Austin was born to Carl A. and Alice C. (Van Dycke) Straubel on September 14, 1904, one of four children and the couple’s only son. Austin Straubel's grandfather, H. August Straubel, was among the early settlers of Brown County, Wisconsin. His family put down roots in 1846, and he later joined the army and fought for the North in the Civil War. Austin Straubel played tackle on the Green Bay East High School’s football team coached by the famed Curly Lambeau. He attended the University of Wisconsin (Madison) where he continued playing football. After graduating in 1927, he returned to Green Bay and worked at his father’s business, Midwest Cold Storage. Straubel married Isabel Lawson Walthall in 1936 and they moved to Los Angeles, where they had two daughters, Susan and Victoria ("Tori").
Straubel joined the army in 1928. In 1929, an aircraft that he was piloting in Michigan caught fire and crashed; Straubel parachuted to safety. On December 7, 1941, Straubel was commanding the 11th Bombardment Squadron, part of the 7th Bombardment Group (Heavy). The group was stationed at Hamilton Field, Hamilton Air Force Base California, and their ground support troops had sailed on November 21 for the Philippines. Straubel’s squadron was preparing for their flight to the Philippines. The situation was confused: orders called for some aircraft to fly west while others flew east. Joined by the eight others in his crew, Straubel flew Consolidated LB-30 (B-24) AL-609, via the African route, arriving at Singasori Field, Malang, Java at 11:30 am on January 11, 1942. They were part of a mixed group of B-17s and LB-30s, some of which flew missions over the Pacific, while others, like Straubel, flew over the Indian Ocean.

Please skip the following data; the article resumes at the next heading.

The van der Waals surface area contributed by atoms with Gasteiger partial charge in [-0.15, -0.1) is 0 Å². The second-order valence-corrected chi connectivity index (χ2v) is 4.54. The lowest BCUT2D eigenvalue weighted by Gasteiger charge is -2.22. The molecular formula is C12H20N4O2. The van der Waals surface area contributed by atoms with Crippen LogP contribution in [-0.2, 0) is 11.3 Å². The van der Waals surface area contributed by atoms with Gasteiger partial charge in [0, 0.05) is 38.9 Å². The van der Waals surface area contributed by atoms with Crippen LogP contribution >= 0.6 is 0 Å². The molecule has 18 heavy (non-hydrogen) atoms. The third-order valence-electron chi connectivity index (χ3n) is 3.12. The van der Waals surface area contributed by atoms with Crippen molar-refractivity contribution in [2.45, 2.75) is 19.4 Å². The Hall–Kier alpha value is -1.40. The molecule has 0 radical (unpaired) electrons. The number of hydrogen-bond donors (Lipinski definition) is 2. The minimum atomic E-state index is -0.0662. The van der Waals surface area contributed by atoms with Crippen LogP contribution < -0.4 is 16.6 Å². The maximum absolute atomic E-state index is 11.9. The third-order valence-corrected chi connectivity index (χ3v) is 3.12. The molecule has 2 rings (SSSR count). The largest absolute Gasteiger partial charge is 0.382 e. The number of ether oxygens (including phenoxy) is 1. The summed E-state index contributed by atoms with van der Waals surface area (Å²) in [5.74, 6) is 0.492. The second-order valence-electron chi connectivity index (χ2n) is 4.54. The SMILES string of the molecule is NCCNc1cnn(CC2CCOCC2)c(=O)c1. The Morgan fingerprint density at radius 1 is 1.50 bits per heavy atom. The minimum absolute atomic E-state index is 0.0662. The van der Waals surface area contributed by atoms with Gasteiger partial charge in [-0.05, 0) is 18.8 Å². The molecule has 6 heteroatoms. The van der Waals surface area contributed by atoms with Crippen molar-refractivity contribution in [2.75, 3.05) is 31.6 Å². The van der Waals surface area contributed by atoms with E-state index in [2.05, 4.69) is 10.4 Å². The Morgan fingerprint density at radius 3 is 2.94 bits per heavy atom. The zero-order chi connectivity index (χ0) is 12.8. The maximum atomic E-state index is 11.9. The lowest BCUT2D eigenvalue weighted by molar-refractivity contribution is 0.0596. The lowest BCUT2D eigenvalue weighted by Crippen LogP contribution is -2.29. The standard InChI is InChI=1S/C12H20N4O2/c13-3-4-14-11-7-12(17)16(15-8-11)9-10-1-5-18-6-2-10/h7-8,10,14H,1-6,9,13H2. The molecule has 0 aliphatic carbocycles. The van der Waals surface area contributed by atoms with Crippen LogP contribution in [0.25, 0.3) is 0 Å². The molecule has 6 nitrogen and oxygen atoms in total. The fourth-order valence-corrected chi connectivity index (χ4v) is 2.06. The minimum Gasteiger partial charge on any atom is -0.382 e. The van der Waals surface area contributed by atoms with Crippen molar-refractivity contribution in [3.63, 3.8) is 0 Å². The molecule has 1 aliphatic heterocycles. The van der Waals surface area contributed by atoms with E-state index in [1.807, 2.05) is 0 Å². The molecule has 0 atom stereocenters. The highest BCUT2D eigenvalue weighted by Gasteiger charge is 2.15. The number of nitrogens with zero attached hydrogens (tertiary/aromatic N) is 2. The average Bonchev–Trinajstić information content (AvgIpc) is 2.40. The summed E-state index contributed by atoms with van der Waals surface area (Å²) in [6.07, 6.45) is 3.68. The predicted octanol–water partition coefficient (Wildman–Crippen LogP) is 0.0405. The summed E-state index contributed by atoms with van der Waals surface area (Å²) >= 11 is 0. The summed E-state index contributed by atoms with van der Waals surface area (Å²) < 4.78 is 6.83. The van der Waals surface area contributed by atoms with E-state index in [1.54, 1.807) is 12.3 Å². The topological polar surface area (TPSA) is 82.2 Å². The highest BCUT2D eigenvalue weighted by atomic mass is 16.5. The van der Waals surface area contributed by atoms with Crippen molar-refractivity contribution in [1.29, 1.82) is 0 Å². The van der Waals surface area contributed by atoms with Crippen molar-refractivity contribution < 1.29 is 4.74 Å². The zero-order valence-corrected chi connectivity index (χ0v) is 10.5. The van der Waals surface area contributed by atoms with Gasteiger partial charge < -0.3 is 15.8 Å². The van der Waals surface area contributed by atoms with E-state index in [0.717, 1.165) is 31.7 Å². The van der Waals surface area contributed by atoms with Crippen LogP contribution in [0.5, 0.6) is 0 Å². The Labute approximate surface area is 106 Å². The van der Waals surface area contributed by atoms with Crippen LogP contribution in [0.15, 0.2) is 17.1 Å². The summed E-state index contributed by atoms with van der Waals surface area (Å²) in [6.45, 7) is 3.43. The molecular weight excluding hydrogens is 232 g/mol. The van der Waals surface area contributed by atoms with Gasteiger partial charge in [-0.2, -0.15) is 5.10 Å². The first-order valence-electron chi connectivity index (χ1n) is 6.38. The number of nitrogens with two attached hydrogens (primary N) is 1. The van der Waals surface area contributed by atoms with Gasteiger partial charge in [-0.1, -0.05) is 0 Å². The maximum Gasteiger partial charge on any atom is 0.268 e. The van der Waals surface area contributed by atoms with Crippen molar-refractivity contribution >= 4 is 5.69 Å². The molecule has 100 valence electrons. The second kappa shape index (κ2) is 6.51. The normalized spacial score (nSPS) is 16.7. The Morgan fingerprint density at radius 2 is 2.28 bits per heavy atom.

In early 1942, during World War II, it was the scene of naval and air battles as the Allies tried to prevent the Japanese from occupying Borneo called the Battle of Makassar Strait. At the time, Straubel was commander of the 11th Bombardment Squadron and acting commander of the 7th Bombardment Group. Five aircraft were assigned the group’s first mission on January 16. Straubel led three LB-30s and two B-17s. The Liberators were to bomb the airfield at Langoan while the Fortresses were to attack ships in Manado Bay. Straubel earned the Distinguished Flying Cross for his efforts that day.